Philadelphia-based artist Trey Lyford uses the forgotten workplace of a middle-aged desk clerk to create an experience about memory and loss in the world premiere of The Accountant, supported by a Center grant and running Sept. 6–9 at Christ Church Neighborhood House.
The Fringe Festival mainstay blends physical theater, slapstick, illusion, vaudeville, and an online microsite to invite audiences to explore the moments that make up who they are.
Ahead of the premiere, we asked Lyford how he hopes the audience will connect with his newest work on stage. “Underneath the absurdity and humor, below the accountant’s surface of failure, is a human that we can all relate to—a person lost in the world and just trying to make sense of it all,” Lyford says. “So I hope you can find a way into the work by recognizing the failures that we all face.”
Lyford says he designed the production to reflect what he perceives as audiences’ “deeper and stronger demand for authentic voices in their own image…Failure and weakness are much more beautiful to me than perfect teeth and a good jaw line. I want people to celebrate that with me,” he said. “When I look back at my work and distill it down to its core elements, I find that vulnerability is at the center.”
The tools Lyford uses to engage audiences with the performance include slapstick, inspiration from old vaudeville routines, and magic. “I have always loved the absurd and the sublime, and I think magic techniques can bring those things into a performance in a way that nothing else can. It offers up poetic imagery that can resonate in so many ways,” Lyford says. “So for me, it’s as important of a tool as dance or sound design or even text.”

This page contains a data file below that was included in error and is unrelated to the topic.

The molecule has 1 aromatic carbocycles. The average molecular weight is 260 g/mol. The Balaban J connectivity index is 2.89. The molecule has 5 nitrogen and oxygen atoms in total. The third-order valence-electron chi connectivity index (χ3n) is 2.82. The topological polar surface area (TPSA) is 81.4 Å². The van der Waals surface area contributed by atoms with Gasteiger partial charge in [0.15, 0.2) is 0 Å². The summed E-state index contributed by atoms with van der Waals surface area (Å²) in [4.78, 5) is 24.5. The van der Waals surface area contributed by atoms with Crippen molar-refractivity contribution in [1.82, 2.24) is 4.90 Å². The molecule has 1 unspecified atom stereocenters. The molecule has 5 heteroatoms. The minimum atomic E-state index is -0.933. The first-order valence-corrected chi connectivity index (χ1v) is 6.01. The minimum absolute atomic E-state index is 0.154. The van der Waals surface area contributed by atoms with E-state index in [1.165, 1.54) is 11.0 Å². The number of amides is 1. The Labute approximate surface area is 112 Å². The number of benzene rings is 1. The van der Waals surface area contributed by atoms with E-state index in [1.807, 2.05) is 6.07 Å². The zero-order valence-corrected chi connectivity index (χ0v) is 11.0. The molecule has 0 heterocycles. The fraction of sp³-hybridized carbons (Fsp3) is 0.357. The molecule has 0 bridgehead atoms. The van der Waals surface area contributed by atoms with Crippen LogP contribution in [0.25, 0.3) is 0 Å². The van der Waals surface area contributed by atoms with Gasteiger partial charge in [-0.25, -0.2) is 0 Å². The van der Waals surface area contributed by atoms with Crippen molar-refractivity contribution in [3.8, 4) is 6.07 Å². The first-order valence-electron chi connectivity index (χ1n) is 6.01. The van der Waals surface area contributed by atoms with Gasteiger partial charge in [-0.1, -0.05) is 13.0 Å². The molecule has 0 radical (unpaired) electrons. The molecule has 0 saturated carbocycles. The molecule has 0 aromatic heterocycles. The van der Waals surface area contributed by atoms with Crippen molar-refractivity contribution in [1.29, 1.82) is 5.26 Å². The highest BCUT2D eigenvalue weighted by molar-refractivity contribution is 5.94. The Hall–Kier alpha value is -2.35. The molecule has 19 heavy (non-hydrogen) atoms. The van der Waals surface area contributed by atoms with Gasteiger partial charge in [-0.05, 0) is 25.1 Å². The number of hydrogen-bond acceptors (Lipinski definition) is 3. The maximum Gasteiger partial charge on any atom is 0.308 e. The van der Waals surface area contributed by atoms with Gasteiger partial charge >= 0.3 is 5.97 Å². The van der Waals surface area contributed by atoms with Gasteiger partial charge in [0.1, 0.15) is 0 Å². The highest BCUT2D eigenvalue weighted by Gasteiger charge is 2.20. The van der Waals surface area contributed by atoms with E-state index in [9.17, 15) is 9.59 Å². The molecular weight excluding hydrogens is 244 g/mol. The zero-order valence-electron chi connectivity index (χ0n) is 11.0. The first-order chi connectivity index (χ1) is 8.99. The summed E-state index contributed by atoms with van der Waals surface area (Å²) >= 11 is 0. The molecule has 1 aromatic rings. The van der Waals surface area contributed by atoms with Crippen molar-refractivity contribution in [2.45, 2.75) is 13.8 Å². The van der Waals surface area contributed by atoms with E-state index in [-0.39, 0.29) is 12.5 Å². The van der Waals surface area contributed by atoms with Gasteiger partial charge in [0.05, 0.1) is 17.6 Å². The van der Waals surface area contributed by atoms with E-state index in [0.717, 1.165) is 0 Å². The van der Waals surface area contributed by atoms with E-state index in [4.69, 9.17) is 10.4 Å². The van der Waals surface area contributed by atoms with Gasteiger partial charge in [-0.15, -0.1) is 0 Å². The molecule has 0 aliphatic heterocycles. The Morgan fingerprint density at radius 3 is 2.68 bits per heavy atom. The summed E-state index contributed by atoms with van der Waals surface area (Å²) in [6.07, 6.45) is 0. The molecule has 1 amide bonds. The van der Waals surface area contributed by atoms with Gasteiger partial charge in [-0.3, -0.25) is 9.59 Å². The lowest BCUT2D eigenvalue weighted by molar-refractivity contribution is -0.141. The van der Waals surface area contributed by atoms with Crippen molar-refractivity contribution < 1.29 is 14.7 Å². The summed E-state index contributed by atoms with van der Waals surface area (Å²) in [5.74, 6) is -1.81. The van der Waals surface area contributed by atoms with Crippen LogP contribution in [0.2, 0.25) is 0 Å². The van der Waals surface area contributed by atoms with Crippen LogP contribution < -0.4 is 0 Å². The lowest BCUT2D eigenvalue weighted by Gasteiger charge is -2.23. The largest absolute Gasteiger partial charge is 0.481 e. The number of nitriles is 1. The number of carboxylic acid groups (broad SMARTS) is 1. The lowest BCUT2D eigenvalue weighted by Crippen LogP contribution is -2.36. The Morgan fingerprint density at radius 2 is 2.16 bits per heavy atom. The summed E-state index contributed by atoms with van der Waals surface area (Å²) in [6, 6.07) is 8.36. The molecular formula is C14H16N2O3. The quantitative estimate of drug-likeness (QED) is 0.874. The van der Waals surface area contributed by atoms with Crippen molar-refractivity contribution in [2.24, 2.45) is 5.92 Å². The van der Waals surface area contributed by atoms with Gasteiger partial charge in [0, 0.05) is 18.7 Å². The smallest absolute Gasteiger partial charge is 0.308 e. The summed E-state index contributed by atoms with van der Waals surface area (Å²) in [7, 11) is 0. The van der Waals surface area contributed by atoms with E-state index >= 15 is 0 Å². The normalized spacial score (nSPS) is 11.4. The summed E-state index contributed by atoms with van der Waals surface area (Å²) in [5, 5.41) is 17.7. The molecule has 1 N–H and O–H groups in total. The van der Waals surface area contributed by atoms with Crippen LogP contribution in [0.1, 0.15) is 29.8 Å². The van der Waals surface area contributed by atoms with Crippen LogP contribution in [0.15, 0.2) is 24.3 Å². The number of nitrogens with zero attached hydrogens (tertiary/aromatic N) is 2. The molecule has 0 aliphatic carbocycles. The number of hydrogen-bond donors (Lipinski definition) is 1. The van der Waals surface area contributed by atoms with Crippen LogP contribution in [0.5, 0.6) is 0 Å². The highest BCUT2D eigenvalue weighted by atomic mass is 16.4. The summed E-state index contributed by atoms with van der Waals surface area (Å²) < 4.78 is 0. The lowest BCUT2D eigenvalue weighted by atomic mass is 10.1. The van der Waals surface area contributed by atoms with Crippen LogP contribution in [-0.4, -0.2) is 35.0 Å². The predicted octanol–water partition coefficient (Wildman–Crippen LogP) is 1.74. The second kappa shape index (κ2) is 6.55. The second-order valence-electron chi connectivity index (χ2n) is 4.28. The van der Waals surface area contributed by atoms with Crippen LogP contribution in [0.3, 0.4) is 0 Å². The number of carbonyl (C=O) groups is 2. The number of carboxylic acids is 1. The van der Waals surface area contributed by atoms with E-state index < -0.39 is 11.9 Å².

Lyford started using traditional illusion techniques through his work with 2006 Pew Fellow Geoff Sobelle and actor and magician Steve Cuiffo. “We began to love the way magic can change the rules of reality. What we think we know to be true transforms, and wonder and possibility emerge,” he says. “After working with it for so long, illusion is just always in the room with me now.”
The mix of performance elements Lyford brings to The Accountant have become his signature. For this project, the audience experience also extends from the stage to an online gallery of memories. Titled (re) collection, the artist invites visitors to publish their memories in an online space. Lyford says it’s a way for audiences to share in the performance, engage in the themes of the work, and reflect on significant memories of their own.
“When I began to lose people in my life dear to me, one of the things I missed the most was the access to their memories. So in some ways, The Accountant is a love story to them—to their lives but also to the collection of moments that formulated who they were,” Lyford says. “As I collected my own stories for the show, I couldn’t help but wonder what other people held as their most formative moments.”
The Accountant was created in collaboration with performers Ben Bass and Coralie Holum Lyford, composer Cole Kamen-Green, and designers Eric Novak, Tara Webb, and Robin Stamey.